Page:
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Girls at risk as Ascension declines, says Guardian writer

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Ascension is losing families because of employment policies, says Guardian writer Fred Pearce
Ascension is losing families because of employment policies, says Guardian writer Fred Pearce

Long-held resentments over treatment of Saints on Ascension have been aired in a lengthy article on the UK’s Guardian website.

It accuses the UK of depopulating the island – with teenagers facing sexual pressures as a result.

Writer Fred Pearce says people who have lived on the island all their lives are being forced out because they have no right to stay without work – and the number of jobs is being systematically reduced.

“Jobs are being shed and workers moved on to short-term contracts,” he writes. “Families now only accompany workers if that is essential to fill positions, say officials.

“The loss of families means that three-quarters of the population is now male. Sexual exploitation of the remaining teenage girls is becoming a serious problem.”

The school is losing pupils and in danger of becoming unviable, says the article – quoting prominent resident Caz Yon, who was recently awarded the MBE for services to the island.

The discontent dates back to 2006, when UK foreign secretary Jack Straw went back on promises to give resident workers the right to live on the island without a job, and rights to own property.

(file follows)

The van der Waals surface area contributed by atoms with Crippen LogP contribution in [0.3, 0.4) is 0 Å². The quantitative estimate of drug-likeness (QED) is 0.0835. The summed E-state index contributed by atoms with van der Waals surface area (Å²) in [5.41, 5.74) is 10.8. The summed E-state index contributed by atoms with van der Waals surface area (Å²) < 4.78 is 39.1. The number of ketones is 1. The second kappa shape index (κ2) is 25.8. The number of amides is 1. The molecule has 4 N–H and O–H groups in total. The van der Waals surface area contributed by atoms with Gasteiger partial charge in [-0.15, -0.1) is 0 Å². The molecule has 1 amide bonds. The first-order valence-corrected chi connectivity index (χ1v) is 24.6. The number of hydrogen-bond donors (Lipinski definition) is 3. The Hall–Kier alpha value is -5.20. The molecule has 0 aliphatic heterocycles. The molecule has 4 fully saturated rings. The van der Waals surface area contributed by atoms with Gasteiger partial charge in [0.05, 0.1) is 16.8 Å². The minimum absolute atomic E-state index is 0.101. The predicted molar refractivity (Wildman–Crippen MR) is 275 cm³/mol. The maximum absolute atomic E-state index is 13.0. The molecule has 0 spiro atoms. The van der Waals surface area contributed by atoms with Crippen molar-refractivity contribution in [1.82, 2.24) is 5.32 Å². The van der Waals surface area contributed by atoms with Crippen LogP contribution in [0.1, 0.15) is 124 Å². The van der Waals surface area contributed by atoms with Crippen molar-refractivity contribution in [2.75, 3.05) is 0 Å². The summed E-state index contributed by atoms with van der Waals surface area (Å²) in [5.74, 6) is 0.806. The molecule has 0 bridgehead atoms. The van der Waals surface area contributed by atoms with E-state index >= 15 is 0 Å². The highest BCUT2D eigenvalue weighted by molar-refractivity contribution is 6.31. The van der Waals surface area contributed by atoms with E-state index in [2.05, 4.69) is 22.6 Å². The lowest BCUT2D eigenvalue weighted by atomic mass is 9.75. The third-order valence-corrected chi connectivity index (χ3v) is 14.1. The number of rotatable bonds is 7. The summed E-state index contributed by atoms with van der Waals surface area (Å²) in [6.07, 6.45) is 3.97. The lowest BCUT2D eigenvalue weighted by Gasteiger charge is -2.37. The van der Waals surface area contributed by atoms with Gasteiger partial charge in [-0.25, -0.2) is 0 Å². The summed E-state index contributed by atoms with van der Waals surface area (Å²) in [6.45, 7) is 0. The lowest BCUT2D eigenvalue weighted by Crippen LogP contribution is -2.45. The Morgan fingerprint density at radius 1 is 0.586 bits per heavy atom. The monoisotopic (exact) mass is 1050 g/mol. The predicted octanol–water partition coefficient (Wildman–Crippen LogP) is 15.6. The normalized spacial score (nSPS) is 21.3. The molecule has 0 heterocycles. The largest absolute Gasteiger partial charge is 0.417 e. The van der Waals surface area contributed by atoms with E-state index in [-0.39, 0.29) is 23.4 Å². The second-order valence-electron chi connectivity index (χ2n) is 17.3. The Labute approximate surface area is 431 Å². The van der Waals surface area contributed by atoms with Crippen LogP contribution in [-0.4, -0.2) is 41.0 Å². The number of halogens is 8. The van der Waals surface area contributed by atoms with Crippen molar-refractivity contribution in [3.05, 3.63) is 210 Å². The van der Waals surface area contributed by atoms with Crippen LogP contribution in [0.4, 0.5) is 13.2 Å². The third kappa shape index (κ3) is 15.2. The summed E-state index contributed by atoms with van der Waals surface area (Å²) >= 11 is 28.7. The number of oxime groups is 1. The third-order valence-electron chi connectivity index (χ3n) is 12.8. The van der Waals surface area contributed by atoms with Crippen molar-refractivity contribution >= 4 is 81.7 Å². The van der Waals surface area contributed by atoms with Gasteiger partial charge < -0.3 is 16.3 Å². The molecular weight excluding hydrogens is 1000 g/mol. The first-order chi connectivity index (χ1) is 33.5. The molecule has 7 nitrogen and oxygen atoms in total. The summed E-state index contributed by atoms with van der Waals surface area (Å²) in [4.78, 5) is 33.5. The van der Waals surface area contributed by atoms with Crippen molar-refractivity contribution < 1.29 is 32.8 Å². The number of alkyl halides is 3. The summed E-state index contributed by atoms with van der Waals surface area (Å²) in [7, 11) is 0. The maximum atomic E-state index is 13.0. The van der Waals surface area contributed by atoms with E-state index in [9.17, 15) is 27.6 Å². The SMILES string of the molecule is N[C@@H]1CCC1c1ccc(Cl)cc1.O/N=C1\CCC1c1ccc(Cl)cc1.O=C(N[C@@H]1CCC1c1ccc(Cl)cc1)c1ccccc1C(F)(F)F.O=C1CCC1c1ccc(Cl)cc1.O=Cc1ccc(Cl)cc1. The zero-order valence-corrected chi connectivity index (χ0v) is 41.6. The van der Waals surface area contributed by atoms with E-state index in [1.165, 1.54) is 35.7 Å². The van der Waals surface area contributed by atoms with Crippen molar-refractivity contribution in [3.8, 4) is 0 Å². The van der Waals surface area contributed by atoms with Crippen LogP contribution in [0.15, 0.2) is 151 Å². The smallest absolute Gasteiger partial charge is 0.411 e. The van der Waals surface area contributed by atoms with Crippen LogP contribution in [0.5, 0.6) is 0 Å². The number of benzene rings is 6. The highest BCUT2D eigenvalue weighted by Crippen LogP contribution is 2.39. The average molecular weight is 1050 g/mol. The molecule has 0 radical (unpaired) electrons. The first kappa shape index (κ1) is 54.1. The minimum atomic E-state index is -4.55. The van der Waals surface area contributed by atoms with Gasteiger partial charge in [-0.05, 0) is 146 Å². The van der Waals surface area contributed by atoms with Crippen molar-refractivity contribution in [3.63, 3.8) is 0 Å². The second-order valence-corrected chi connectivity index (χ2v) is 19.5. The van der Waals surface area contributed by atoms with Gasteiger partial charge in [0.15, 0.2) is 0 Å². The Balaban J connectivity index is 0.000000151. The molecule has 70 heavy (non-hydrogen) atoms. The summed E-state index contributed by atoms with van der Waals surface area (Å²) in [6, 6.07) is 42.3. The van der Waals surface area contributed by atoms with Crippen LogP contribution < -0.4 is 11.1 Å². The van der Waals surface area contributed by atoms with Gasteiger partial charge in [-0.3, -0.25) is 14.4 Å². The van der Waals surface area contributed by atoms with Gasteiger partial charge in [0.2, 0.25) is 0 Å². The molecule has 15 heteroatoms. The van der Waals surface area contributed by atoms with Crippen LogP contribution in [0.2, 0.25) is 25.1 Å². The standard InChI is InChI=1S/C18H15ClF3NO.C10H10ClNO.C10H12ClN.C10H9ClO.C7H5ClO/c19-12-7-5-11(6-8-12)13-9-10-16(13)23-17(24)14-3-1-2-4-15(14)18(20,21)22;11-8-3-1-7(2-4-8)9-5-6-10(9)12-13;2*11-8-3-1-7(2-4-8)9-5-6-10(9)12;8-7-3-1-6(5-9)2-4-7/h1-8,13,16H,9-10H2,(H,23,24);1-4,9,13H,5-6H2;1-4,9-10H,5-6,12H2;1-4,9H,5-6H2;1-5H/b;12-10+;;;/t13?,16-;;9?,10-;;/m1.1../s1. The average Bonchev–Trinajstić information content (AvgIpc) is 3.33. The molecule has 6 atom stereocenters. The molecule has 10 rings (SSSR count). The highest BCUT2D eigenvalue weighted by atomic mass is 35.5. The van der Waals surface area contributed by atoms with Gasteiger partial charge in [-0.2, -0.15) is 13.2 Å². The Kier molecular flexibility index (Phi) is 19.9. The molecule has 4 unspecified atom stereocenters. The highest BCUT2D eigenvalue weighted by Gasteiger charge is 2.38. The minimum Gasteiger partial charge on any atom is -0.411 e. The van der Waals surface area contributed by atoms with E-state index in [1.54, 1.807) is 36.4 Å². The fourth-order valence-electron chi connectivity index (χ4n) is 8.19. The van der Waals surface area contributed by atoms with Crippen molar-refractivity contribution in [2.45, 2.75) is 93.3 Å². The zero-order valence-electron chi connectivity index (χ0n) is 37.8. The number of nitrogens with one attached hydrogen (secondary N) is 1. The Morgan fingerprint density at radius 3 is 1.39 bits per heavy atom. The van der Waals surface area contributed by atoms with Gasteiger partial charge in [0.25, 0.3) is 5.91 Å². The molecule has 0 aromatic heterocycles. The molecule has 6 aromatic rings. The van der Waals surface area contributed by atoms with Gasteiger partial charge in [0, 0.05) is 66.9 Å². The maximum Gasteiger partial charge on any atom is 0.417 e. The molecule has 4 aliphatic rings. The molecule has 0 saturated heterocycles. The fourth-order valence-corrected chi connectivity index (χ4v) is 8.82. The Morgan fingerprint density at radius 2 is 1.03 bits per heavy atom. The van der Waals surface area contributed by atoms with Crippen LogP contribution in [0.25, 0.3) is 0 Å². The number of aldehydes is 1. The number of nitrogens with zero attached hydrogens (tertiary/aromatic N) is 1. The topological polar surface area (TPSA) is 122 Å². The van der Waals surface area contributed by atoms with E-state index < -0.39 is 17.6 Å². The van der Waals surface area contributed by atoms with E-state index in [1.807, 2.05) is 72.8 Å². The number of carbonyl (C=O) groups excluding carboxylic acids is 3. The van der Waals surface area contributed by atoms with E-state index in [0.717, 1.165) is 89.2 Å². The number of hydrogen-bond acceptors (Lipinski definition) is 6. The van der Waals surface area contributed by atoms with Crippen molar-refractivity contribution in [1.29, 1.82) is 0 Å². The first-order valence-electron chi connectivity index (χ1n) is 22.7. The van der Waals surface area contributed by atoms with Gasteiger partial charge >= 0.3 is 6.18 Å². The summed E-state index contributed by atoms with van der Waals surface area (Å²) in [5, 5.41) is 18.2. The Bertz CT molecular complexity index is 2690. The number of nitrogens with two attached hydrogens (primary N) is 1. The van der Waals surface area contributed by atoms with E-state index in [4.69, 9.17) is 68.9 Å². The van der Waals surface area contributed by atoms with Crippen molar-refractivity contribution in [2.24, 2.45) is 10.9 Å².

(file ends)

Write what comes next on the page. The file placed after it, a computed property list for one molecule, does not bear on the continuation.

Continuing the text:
“Businesses set up during the ‘Ascension spring’ have lost their value because they cannot be sold and have no secure land tenure.”

Administrator Colin Wells defends the UK’s “necessary U-turn” in the article.

He also denies that the island is seeing “a slow motion repeat” of the ongoing scandal of Diego Garcia, another British territory whose people were expelled to make way for a US air base – and are still fighting to return.

Pearce quotes Lawson Henry, now an executive councillor on St Helena, where retired Ascension workers are denied local pensions because they have not worked on their native island for the required 20 years.

Little has changed since Jack Straw’s U-turn, but now the island is seeing the effects of Britain’s decision to avoid having to pay pensions or unemployment benefit.

But maybe noises are about to be made again, says the article, which is headlined, US and UK accused of ‘squeezing life out of’ Ascension Island.

“The issue is expected to come to a head in elections later this year for the island council – a purely advisory body that is the island’s only semblance of democracy after 198 years of British rule.”

Democracy: another promise that didn’t quite come off.

Read the full article here


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